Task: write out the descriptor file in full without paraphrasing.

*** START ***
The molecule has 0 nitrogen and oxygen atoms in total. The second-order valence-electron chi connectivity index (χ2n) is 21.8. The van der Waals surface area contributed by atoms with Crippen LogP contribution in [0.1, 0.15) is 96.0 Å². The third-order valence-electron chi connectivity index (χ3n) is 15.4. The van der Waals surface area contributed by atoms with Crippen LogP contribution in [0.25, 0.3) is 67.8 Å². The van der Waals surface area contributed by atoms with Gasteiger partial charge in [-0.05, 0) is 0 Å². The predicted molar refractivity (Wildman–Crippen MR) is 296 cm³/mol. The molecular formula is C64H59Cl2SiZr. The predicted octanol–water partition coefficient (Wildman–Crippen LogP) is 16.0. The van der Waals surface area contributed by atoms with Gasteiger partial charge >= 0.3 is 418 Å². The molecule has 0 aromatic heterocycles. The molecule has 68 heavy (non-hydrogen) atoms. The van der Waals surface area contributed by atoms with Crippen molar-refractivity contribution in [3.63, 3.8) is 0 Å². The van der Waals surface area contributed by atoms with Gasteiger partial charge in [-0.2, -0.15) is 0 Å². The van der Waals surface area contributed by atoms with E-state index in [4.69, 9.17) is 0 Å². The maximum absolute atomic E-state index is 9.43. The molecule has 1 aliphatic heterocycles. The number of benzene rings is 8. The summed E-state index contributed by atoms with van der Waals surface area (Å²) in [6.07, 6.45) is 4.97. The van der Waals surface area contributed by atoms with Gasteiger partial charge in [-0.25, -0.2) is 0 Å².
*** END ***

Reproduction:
The molecule has 0 nitrogen and oxygen atoms in total. The second-order valence-electron chi connectivity index (χ2n) is 21.8. The van der Waals surface area contributed by atoms with Crippen LogP contribution in [0.1, 0.15) is 96.0 Å². The third-order valence-electron chi connectivity index (χ3n) is 15.4. The van der Waals surface area contributed by atoms with Crippen LogP contribution in [0.25, 0.3) is 67.8 Å². The van der Waals surface area contributed by atoms with Gasteiger partial charge in [-0.05, 0) is 0 Å². The predicted molar refractivity (Wildman–Crippen MR) is 296 cm³/mol. The molecular formula is C64H59Cl2SiZr. The predicted octanol–water partition coefficient (Wildman–Crippen LogP) is 16.0. The van der Waals surface area contributed by atoms with Gasteiger partial charge >= 0.3 is 418 Å². The molecule has 0 aromatic heterocycles. The molecule has 68 heavy (non-hydrogen) atoms. The van der Waals surface area contributed by atoms with Crippen molar-refractivity contribution in [3.63, 3.8) is 0 Å². The van der Waals surface area contributed by atoms with Gasteiger partial charge in [-0.2, -0.15) is 0 Å². The van der Waals surface area contributed by atoms with E-state index in [4.69, 9.17) is 0 Å². The maximum absolute atomic E-state index is 9.43. The molecule has 1 aliphatic heterocycles. The number of benzene rings is 8. The summed E-state index contributed by atoms with van der Waals surface area (Å²) in [6.07, 6.45) is 4.97. The van der Waals surface area contributed by atoms with Gasteiger partial charge in [-0.25, -0.2) is 0 Å².